It never gets any easier saying "goodbye" to the entertainers we know and love. In 2010, we lost icons whose talents and skills will remain unparalleled in their craft and we lost some people who made their own mark in cinematic history. While they may leave us now, their screen image and films will still remain for future generations.
To modern movie-goers and 1990s youth, actress Gloria Stuart became highly recognized as "Old Rose" in the blockbuster "Titanic" (1998). But to classic film fans around the world, she is recognized for her work in the Universal Studio film "The Invisible Man" (1933), "Gold Diggers of 1935" (1935) and "The Three Musketeers" (1939). She retired from acting in 1946 but returned in 1975 in "My Favorite Year." In 1999, Stuart published her autobiography, "I Just Kept Hoping." Still working in the 2000s, Stuart's last on-screen appearance was in "Land of Plenty" (2004). And in the final year of her life, Stuart was honored by both the Screen Actors Guild and The Academy of Motion Picture Arts and Sciences for her work in film. She was 100 years old.
Patricia Neal was an Academy-Award nominated actress who at the age of 23, co-starred with Gary Cooper in "The Fountainhead" (1949) while they were engaged in a love affair with each other in real life, although Cooper was married at the time. Although Neal suffered from a series of strokes in her life, she battled them and kept working in both film and theater. Some of her other memorable films include, "The Day The Earth Stood Still" (1951), "A Face In The Crowd" (1957) and "Breakfast At Tiffany's" (1961). Later in her life, Neal known as a Pro-Life activist since she noted her regret of having aborted Gary Cooper's child in her memoirs, "As I Am." She was 84.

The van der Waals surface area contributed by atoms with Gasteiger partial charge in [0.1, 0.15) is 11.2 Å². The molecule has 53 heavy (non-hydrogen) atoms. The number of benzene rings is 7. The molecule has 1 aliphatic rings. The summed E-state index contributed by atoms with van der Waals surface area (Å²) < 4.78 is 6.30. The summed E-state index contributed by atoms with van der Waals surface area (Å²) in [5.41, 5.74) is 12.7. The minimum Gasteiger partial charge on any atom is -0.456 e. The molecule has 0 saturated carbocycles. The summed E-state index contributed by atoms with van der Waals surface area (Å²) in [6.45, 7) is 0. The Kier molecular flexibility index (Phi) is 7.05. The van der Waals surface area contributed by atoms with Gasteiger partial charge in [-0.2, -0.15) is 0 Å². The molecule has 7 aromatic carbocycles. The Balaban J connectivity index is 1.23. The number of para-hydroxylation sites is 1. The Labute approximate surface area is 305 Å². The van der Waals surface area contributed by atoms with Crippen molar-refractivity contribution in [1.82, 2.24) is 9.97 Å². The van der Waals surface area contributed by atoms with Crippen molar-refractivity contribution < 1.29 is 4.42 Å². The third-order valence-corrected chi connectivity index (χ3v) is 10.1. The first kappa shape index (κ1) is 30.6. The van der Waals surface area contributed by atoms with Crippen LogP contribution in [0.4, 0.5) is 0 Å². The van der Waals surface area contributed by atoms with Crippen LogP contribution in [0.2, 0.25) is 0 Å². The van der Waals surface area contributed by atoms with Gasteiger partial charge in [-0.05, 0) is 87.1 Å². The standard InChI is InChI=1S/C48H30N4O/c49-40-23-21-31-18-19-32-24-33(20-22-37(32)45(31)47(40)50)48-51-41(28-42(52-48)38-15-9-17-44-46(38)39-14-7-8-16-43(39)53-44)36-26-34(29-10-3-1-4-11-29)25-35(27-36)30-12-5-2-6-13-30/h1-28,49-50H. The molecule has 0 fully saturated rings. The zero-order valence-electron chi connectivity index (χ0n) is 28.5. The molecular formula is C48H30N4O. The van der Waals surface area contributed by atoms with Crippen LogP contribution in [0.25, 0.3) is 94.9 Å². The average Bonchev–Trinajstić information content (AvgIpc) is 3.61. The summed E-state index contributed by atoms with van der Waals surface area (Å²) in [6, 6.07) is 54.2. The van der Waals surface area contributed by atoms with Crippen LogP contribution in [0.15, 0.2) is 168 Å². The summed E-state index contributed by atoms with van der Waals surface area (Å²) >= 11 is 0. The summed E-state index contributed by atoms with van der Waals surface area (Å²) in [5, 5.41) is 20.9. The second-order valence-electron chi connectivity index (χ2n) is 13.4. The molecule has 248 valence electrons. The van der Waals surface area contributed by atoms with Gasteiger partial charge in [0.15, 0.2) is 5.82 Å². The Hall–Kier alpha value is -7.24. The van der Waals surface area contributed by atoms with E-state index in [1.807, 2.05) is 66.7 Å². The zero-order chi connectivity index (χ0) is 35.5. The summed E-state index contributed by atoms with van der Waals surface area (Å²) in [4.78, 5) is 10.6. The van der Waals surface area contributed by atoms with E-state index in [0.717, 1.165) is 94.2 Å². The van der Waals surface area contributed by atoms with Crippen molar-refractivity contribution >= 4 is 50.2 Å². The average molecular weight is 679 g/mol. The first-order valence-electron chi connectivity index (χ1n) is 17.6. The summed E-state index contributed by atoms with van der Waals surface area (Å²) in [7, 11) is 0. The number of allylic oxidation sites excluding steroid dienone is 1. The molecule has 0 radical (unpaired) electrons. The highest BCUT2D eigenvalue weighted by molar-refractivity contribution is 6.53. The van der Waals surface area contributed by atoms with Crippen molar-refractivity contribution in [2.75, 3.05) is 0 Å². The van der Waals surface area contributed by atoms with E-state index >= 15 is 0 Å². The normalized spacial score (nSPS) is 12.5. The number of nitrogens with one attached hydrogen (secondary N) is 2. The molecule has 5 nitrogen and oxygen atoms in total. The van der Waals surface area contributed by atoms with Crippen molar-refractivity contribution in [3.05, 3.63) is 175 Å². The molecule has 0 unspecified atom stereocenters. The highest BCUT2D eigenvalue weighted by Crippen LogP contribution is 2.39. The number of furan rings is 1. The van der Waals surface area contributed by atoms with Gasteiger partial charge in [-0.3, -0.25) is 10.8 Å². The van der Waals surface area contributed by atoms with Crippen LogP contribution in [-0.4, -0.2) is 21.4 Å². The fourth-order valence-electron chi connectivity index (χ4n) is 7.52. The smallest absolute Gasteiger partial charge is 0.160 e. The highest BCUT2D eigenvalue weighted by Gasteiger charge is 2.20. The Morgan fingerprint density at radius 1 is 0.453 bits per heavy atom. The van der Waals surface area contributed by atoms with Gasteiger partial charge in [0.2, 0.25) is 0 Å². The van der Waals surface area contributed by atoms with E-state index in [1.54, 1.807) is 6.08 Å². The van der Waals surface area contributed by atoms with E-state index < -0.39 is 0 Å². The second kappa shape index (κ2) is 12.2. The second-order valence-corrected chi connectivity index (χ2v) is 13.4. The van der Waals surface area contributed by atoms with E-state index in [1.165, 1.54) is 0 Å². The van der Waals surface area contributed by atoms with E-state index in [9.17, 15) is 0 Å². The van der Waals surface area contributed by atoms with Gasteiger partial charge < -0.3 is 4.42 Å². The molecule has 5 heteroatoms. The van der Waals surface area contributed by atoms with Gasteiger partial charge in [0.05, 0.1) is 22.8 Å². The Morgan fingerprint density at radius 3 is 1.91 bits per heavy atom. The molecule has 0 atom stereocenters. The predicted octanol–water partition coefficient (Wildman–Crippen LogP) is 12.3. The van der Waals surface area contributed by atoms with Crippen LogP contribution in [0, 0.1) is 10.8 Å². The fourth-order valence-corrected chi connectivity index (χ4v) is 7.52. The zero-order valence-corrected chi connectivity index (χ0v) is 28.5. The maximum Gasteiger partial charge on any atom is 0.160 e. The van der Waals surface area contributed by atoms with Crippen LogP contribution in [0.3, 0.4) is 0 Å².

Actor Meinhard Frank Raabe, the last surviving Munchkin, played the coroner Munchkin in the 1939 sensation "The Wizard of Oz." Raabe was one of the six Munchkins who received a star on the Hollywood Walk of Fame and published a memoir, "Memories of a Munchkin: An Illustrated Walk Down The Yellow Brick Road." He passed away at the age of 94.
Phyllis Douglas, considered one of the last surviving cast members of "Gone With The Wind" (1939), she remains uncredited for her brief role as two-year old "Bonnie Blue Butler." She was 73.
We would like to pay our respects to the following entertainers who also passed away in 2010:
Leslie Nielsen (actor)
Arthur Penn (director, producer)
Irvin Kershner (director)
Joe Mantell (actor)
Harold Gould (actor)
Steffi Sidney (actress)
Lionel Jeffries (actor)
Charles B. Pierce (Director)
Fess Parker (actor)
Richard Wyler (actor)
Sally Menke (editor to Quentin Tarantino)
Dede Allen (editor)
Dorothy Provine (actress)
Ronald Neame (director, "The Posieon Adventure" (1972)
Maury Chaykin (actor)
Cecile Aubry (actress)